1 Like

Great! With that Default class, we can successfully generate a record of default values from a row of types:

class DefaultRecord (rl :: RowList) (r :: # Type) (o :: # Type) | rl -> o where
  defaultRecordImpl :: RLProxy rl -> RProxy r -> Record o

-- In the base case when we have an empty record, we'll return it.
instance nilDefaultRecord :: DefaultRecord Nil r () where
  defaultRecordImpl _ _ = {}

-- Otherwise we'll accumulate the value at the head of the list into
-- our base.
instance consDefaultRecord
  :: ( IsSymbol name
     , Default a
     , RowCons name { value :: a, shouldValidate :: Boolean } tail' o
     , RowCons name a t0 r
     , RowLacks name tail'
     , DefaultRecord tail r tail'
  => DefaultRecord (Cons name a tail) r o
    defaultRecordImpl _ r =
      let tail' = defaultRecordImpl (RLProxy :: RLProxy tail) (RProxy :: RProxy r)
       in insert (SProxy :: SProxy name) { value: def, shouldValidate: false } tail'

  :: ∀ r rl o
   . DefaultRecord rl r o
  => RowToList r rl
  => RProxy r
  -> Record o
makeDefaultRecord r = defaultRecordImpl (RLProxy :: RLProxy rl) r

That function can be used like this:

type Fields = ( email :: String, password :: Maybe String )

-- x = { email: "", password: Nothing }
x = makeDefaultRecord (RProxy :: RProxy Fields)

Thanks for the help!


Yeah, I think writing out the instances individually like that is probably the way to go here. Welcome!

1 Like

Continuing the discussion from Type class that has a Monoid instance seems to require all instances to also be monoids:

Actually, as I read back through this, I haven’t defined a Monoid instance for Summer, so there aren’t overlapping instances. There should only be one instance of Default for the type.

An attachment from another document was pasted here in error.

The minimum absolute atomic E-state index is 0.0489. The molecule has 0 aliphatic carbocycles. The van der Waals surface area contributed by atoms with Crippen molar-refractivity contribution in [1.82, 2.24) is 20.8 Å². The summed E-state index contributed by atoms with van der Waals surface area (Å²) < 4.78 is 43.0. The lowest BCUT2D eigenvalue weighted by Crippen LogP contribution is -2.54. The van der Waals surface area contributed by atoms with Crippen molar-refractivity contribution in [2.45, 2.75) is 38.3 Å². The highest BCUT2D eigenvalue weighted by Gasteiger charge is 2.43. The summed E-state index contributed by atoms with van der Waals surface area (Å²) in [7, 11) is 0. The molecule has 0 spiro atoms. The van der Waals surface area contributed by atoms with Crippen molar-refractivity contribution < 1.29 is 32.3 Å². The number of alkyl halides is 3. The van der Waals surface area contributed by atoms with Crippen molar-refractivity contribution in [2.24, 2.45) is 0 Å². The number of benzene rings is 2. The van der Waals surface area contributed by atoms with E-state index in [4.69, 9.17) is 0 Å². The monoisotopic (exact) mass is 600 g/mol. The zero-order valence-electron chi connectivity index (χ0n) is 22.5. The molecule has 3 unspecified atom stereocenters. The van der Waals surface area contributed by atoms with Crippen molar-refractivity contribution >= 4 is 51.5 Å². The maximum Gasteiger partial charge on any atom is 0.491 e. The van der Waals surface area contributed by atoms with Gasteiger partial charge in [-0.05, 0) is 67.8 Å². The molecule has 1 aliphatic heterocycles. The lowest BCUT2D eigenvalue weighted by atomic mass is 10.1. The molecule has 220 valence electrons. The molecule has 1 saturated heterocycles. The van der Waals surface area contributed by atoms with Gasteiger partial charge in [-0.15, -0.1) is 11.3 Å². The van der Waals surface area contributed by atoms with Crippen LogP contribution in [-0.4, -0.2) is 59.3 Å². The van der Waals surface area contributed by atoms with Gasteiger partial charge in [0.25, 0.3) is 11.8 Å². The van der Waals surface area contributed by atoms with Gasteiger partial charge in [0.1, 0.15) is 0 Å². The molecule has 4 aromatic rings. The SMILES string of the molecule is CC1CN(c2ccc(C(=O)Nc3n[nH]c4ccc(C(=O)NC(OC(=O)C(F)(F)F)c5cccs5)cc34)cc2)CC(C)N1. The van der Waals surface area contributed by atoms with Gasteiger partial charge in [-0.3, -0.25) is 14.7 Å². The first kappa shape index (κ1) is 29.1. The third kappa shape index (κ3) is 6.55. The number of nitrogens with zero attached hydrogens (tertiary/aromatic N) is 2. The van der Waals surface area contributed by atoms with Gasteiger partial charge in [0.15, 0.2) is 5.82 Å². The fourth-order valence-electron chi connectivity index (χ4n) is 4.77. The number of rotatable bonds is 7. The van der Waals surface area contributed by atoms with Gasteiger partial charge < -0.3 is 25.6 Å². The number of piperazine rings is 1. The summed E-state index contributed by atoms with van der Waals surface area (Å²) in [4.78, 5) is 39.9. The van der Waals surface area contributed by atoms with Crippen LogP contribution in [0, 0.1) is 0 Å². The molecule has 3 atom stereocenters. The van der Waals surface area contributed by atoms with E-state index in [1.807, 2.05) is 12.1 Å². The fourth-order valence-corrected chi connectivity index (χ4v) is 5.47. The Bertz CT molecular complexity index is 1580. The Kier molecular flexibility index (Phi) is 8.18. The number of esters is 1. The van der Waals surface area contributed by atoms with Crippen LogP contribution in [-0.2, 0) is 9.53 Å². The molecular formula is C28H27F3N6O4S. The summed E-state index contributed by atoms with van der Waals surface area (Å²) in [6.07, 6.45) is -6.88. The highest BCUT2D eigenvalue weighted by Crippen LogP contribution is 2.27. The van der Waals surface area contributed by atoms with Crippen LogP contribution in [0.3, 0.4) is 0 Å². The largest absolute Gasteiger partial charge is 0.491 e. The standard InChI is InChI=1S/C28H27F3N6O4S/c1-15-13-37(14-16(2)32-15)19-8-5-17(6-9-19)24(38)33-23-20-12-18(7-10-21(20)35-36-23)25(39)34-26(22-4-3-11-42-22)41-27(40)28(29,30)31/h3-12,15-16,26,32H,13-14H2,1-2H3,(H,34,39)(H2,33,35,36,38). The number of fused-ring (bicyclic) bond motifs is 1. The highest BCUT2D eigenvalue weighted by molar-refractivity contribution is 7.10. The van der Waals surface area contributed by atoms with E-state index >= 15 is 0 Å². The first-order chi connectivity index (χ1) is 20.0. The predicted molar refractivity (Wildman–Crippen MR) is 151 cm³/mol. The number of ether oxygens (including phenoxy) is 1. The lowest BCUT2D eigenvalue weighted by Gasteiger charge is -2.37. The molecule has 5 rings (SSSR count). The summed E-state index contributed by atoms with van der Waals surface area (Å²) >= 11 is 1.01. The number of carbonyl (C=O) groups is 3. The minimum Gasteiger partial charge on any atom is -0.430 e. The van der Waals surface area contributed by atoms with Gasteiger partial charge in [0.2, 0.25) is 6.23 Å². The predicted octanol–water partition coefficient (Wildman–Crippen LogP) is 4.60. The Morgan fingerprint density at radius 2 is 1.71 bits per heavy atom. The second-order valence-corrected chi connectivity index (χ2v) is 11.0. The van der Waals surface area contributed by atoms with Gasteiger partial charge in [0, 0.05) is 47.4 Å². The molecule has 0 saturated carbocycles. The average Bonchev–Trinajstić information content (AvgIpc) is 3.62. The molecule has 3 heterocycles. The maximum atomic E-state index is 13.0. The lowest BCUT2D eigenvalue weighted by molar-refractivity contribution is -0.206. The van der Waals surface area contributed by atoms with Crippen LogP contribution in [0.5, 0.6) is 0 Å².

Is there another reason why this would result in a type error that Summer is not an instance of Monoid?

1 Like

Constraints aren’t taken into account when resolving instances, so (perhaps surprisingly) these do actually count as overlapping. GHC does the same thing, see https://downloads.haskell.org/~ghc/7.0.1/docs/html/users_guide/type-class-extensions.html#instance-overlap:

When matching, GHC takes no account of the context of the instance declaration (context1 etc).

I’m sure there are solid technical reasons as to why this is, but I couldn’t tell you what they are off the top of my head.

1 Like

Huh! Well, that’s great to know, thanks!

This is my spin on it (from Slack yesterday):

Constraints like that are assertions, not predicates, if that makes sense … you can use them to assert that some feature must be present, but as Nate said, the compiler won’t backtrack, so it won’t influence instance selection.

Nate also commented that it would be hard to say what constraints are more specific than others. But maybe possible, to some extent :wink: (I might work on lucidating issues like this (overlapping) soon.)


Am I correct in interpreting this as: once I’ve declared Monoid v => Default v as a possible instance, since the compiler ignores constraints, this ends up being treated as the instance for every single type? I’ve accidentally asserted that all Default members are also monoidal?

1 Like

Yeah, that’s accurate!

The compiler’s like, Oh, you defined an instance Default v for any v … oops, it happens to have a Monoid v constraint, I hope I can solve that …

FWIW, I think the simple way to see whether two instances may overlap is to ask whether they could unify: v will unify with Int, or any other type really, and Tuple a Int may sometimes unify with Tuple Int b, etc. (assuming these are “unification variables”/existentially quantified …)

1 Like